Iga Swiatek captured her fourth career title in dominant fashion, dropping only one set en route to the title at the Qatar TotalEnergies Open. The Polish star now has a Slam and two WTA 1000 titles under her belt before the age of 21 and will return to her career-high No.4 on Monday. 

But it was the way Swiatek won Doha that left the biggest impression. Long thought of as a clay-court specialist - even she bought into the description - Swiatek has quickly proved she's a top-level threat on hard courts this year. Under the tutelage of veteran coach Tomasz Wiktorowski, Swiatek began the season with a run to the Adelaide semifinals, followed by her first Slam semifinal on a hard court at the Australian Open.

Then en route to the biggest hard-court title of her career in Doha, Swiatek defeated three Top 10 players at a single event for the first time in her career. She followed a win over No.2 Aryna Sabalenka with her first win in four matches against No.6 Maria Sakkari. In the final she snapped No.7 Anett Kontaveit's nine-match winning streak, losing only two games in a 6-2. 6-0 win

"[Tomasz] convinced me to change my approach towards my tennis," Swiatek said. "I am being more aggressive right now and I love that. At first I wasn't really convinced, so yeah, big thanks to him for showing me this different perspective.

"Practicing in Warsaw is a totally different story than going on tour, so I'm pretty happy the last few weeks have shown that we have a good relationship, and we have also like good mood in our team. We have fun. And it was always important for me to other members of the team to have a good relationship between each other, so I can have full support but also feel comfortable around them. They are giving me a lot."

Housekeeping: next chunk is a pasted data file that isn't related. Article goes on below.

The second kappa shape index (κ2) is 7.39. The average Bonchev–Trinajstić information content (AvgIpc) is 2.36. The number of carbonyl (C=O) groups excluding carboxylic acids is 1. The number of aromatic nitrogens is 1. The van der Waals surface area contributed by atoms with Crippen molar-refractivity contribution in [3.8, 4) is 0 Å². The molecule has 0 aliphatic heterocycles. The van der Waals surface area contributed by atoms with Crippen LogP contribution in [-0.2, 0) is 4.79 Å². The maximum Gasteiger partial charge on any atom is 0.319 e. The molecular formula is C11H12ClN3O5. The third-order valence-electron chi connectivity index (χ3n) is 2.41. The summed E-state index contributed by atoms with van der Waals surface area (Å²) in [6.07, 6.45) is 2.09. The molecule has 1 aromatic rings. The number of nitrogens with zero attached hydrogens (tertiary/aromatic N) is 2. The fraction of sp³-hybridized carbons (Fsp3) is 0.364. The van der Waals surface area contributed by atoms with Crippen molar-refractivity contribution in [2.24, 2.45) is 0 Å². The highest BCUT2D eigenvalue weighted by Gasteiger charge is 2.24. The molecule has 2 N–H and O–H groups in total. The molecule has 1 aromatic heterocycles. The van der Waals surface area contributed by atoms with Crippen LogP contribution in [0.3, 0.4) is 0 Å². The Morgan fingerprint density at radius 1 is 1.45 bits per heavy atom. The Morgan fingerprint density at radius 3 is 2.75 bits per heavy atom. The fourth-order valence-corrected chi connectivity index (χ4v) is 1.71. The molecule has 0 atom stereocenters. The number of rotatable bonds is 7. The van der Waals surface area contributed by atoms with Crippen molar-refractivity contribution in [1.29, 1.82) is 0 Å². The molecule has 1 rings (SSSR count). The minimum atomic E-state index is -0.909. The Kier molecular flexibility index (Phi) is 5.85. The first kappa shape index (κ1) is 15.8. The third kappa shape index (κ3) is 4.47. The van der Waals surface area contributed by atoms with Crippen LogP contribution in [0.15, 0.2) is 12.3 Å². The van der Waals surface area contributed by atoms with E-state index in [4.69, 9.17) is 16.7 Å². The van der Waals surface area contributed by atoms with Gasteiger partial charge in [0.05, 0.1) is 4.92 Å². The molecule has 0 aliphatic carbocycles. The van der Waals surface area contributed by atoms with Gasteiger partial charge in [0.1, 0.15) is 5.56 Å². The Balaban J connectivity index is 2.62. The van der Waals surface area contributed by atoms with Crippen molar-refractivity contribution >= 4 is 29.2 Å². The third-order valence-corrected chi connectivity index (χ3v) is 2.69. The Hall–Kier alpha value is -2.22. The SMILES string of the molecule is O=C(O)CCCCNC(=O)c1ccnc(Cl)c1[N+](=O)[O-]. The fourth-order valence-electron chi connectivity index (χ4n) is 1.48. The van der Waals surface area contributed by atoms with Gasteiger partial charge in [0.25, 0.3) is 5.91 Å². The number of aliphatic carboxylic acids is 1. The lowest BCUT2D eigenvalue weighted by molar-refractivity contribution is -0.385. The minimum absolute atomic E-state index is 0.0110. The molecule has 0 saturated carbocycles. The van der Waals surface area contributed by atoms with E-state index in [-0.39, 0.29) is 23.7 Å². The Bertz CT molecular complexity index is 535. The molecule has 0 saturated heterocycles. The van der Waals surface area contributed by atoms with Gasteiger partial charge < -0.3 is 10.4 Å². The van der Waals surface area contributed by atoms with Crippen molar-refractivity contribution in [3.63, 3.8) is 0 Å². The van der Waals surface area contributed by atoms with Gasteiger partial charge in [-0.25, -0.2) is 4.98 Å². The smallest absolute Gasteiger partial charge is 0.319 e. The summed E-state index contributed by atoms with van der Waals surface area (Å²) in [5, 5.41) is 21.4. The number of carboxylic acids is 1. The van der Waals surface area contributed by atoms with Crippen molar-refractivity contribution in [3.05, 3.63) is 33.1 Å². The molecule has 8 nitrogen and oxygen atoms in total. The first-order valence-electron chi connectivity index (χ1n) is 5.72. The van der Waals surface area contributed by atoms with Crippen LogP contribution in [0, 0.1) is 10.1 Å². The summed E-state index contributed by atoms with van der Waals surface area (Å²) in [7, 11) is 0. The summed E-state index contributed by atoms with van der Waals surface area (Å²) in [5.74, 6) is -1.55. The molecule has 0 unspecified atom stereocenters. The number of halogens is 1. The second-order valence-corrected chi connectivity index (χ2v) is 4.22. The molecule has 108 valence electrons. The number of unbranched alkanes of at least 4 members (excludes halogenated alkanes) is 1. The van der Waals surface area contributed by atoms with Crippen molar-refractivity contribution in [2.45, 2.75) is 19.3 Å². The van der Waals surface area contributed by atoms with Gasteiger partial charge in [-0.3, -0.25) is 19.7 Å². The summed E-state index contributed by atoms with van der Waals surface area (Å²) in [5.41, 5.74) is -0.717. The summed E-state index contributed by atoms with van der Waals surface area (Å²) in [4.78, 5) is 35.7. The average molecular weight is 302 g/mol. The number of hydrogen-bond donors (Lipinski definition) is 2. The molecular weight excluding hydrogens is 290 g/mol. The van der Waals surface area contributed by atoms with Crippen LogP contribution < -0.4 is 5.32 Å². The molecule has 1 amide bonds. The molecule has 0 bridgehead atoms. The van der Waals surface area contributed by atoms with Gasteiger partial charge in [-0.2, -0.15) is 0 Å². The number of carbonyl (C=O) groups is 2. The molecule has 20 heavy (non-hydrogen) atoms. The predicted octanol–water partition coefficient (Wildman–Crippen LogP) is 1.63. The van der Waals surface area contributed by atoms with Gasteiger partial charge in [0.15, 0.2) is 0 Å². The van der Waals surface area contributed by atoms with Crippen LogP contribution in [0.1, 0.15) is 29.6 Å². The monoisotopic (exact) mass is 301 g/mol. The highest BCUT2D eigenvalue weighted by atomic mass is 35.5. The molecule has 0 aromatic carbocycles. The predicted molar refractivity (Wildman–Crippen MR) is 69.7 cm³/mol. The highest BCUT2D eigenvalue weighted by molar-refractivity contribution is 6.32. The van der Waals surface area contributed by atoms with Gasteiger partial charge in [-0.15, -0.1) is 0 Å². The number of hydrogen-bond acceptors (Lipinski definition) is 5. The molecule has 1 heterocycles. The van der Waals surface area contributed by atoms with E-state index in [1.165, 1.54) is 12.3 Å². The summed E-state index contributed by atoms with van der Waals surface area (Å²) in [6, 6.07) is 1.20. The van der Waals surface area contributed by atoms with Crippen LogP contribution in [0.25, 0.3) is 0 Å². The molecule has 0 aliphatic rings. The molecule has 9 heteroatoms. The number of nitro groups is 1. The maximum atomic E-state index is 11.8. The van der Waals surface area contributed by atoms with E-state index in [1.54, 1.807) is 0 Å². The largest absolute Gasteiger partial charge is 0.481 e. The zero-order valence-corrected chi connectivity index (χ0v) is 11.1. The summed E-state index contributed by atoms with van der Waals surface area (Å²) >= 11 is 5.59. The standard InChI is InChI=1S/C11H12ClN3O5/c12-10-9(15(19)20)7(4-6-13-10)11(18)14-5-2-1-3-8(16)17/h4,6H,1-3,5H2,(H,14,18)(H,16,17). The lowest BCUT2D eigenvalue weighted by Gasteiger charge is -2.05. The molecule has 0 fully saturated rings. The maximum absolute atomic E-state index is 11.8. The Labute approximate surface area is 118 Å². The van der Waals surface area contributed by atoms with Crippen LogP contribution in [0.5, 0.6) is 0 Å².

Swiatek joined the WTA Insider Podcast from Doha to reflect on her new mindset and approach to her game and how her Doha run was different from her first three titles. She explains why she's now at peace after enduring many sleepless nights during the off-season.

Listen to the full interview with Swiatek below. 

WTA Insider: Congratulations on your fourth title. You've had tough matches against Anett in the past. What do you think was the key to your win in Saturday's match? It seemed that you were able to hold her off in the first set and then ran away with it.

Swiatek: It's true, I'm pretty proud of that because my goal for the whole tournament, and basically for my new kind of tennis, is to put pressure on my opponents. Today you could see that I did that pretty well. 

I was actually thinking before the match, what is the thing that she changed in her game that made her win so many tournaments and actually have this kind of record? I wanted to not let her do that, to be aggressive first and to lead on attack. 

I know I'm saying that after every match, basically. But it's kind of important for me because I wasn't able to do that before against heavy hitters. I did that against Aryna here and against really solid players who are playing great topspin, like Kasatkina or Sakkari. Against Anett, it's kind of a mix of everything. She can play anything. I'm really proud of that because that just shows that we're doing a good job for me to get more variety in my tennis.

WTA Insider: You've spoken a lot this week about this variety that you now have in your game. What do you mean by that?